This virtual issue consists of studies previously published in the Journal of the International Neuropsychological Society and selected on the basis of their content related to one of the most highly researched concepts in behavioral neurology and neuropsychology over the past decade: mild cognitive impairment (MCI). The reliance on cognitive screening measures, staging-based rating scales, and limited neuropsychological testing in diagnosing MCI across most research studies may miss individuals with subtle cognitive declines or mis-diagnose MCI in those who are otherwise cognitively normal on a broader neuropsychological battery of tests. The assembled articles highlight the perils of relying on these conventional criteria for MCI diagnosis and reveal how the reliability of diagnosis is improved when sound neuropsychological approaches are adopted. When these requirements are met, we illustrate with a second series of articles that neuropsychological measures associate strongly with biomarkers and often reflect pathology beyond or instead of typical AD distributions. The final set of articles reveal that people with MCI demonstrate mild but identifiable functional difficulties, and a challenge for neuropsychology is how to incorporate this information to better define MCI and distinguish it from early dementia. Neuropsychology is uniquely positioned to improve upon the state of the science in MCI research and practice by providing critically important empirical information on the specific cognitive domains affected by the predominant neurodegenerative disorders of late life as well as on the diagnostic decision-making strategies used in studies. When such efforts to more comprehensively assess neuropsychological functions are undertaken, better characterizations of spared and impaired cognitive and functional abilities result and lead to more convincing associations with other biomarkers as well as to prediction of clinical outcomes.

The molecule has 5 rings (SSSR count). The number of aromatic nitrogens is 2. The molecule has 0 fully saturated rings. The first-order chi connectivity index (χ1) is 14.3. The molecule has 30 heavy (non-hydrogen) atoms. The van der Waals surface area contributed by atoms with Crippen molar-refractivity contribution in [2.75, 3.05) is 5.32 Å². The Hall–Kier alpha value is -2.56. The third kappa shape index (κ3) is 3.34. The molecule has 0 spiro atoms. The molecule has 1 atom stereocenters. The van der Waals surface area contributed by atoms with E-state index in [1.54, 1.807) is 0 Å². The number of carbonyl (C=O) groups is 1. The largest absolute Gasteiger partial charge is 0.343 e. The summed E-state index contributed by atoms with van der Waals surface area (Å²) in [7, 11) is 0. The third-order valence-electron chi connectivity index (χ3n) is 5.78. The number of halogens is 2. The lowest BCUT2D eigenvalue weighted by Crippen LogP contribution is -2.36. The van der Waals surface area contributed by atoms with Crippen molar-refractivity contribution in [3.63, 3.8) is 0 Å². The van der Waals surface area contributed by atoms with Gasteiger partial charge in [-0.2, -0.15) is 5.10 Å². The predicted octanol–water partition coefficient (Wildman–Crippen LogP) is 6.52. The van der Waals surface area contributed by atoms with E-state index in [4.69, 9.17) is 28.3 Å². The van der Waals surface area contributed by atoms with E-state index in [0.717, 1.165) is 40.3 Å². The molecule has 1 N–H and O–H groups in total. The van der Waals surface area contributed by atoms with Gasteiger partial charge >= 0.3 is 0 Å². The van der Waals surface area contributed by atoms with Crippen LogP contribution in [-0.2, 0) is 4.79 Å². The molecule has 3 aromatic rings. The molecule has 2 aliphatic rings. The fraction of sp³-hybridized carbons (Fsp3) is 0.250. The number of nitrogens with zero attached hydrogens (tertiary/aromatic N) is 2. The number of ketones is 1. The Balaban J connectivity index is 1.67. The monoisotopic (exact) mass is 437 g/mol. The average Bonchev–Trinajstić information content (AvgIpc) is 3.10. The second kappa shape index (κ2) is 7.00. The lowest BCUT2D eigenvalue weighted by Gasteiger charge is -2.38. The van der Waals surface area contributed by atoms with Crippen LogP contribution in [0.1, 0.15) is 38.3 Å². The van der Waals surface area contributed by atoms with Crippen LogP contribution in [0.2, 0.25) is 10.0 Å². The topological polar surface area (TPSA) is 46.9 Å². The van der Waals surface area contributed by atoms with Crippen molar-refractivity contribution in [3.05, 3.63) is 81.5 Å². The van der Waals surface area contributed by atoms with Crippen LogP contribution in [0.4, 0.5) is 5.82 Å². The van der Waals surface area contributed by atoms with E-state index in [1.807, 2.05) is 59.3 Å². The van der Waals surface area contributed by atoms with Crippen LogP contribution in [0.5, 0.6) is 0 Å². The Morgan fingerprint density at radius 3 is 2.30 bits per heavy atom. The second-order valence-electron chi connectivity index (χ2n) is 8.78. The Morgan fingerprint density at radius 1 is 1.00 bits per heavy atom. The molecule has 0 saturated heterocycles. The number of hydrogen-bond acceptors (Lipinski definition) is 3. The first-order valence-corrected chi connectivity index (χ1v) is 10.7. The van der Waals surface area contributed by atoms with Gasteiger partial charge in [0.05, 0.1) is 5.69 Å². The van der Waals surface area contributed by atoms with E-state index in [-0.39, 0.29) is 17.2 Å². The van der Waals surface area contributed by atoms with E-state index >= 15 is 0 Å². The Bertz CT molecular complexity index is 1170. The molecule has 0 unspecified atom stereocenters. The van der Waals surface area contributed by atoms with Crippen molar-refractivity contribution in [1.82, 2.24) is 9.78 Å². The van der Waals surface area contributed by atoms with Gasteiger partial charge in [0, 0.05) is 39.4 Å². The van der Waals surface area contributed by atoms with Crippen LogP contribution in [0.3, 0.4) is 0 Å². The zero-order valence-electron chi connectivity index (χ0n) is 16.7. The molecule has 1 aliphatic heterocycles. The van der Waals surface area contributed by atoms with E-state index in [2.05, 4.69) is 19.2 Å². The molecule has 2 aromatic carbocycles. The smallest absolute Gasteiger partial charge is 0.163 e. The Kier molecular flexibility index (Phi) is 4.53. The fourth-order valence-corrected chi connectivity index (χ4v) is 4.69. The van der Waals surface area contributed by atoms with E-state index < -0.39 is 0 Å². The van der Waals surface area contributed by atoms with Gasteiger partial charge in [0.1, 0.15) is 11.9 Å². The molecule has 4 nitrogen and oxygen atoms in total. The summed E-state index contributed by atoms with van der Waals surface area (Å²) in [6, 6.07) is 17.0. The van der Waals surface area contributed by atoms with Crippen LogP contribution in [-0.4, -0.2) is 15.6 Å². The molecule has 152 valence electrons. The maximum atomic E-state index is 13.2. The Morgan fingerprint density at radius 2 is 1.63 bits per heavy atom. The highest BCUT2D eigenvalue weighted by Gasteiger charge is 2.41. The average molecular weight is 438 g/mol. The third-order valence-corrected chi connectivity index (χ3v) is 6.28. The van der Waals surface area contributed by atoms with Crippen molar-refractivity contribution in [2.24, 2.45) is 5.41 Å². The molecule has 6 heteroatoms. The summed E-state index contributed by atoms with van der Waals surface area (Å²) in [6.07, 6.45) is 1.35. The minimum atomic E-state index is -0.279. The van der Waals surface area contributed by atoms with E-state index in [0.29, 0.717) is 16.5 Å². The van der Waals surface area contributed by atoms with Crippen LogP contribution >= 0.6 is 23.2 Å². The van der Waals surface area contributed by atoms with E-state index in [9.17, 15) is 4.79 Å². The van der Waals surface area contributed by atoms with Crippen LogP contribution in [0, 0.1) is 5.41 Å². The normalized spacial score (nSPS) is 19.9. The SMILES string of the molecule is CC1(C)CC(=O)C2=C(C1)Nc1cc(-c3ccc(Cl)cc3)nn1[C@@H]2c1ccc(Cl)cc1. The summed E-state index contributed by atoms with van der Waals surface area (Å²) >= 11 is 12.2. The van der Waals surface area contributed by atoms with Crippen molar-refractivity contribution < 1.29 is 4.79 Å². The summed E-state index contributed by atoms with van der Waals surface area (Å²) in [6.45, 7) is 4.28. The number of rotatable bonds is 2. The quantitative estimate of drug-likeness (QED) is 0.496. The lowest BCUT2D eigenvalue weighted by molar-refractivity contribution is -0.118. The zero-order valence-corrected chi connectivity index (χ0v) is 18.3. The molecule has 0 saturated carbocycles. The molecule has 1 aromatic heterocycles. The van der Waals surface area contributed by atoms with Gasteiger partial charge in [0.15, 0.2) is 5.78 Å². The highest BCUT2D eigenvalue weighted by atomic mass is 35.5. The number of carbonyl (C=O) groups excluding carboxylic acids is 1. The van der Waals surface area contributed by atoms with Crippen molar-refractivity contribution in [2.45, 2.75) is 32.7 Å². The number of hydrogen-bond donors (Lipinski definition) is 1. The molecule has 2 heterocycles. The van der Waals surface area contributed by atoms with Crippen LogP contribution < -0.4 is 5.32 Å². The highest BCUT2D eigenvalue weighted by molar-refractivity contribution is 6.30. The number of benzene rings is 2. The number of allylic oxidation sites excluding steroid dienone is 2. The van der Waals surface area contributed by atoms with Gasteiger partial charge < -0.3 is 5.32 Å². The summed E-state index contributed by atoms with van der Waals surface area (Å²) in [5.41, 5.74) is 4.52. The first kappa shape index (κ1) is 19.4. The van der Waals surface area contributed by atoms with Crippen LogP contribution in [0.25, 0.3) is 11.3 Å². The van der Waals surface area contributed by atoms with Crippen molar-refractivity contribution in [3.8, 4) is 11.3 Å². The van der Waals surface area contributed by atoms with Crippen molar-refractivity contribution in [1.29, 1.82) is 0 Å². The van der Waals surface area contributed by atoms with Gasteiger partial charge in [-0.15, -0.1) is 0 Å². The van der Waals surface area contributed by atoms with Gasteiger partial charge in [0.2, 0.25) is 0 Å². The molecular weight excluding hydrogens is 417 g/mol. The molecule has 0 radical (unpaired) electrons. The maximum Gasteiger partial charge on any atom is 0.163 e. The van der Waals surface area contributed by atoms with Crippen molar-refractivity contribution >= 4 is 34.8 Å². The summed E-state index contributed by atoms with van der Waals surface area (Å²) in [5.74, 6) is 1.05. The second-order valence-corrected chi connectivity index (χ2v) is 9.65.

20. Occupational health, cognitive disorders and occupational neuropsychology

    Directory of Open Access Journals (Sweden)

    Leonardo Caixeta

    Full Text Available ABSTRACT Work can be an important etiologic factor in the genesis of some mental disorders including cognitive disability. Occupational neuropsychology constitutes an intriguing new but neglected area of research and clinical practice which deals with the neurocognitive consequences of the work environment and work habits. Neuropsychological knowledge is fundamental to understand cognitive requirements of work competence. Work can impact sleep patterns and mental energy, which in turn can cause neuropsychological symptoms. This report presents relevant evidence to illustrate the relationship between work and cognitive dysfunction.

  1. Neuropsychological function following mild exposure to pentaborane

    International Nuclear Information System (INIS)

    Hart, R.P.; Silverman, J.J.; Garrettson, L.K.; Schulz, C.; Hamer, R.M.

    1984-01-01

    Neuropsychological tests and self-report personality inventories were administered to 14 workers and rescue squad personnel approximately 2 months following mild exposure to pentaborane, a highly toxic volatile liquid boron hydride. Performance decrements were evident on 5 of 11 neuropsychological tests, including Block Design and measures of sustained attention and recent memory. Neuropsychological deficits were not related to emotional changes reported on the Hopkins Symptom Checklist nor to the presence of CT scan abnormality. These results indicate mild residual brain dysfunction following pentaborane intoxication, including possible dysfunction in subcortical regions mediating memory processes and in cortical areas mediating visuo-spatial abilities

  2. Neuropsychological and psychological interventions for people with newly diagnosed epilepsy.

    Science.gov (United States)

    Jackson, Cerian F; Makin, Selina M; Baker, Gus A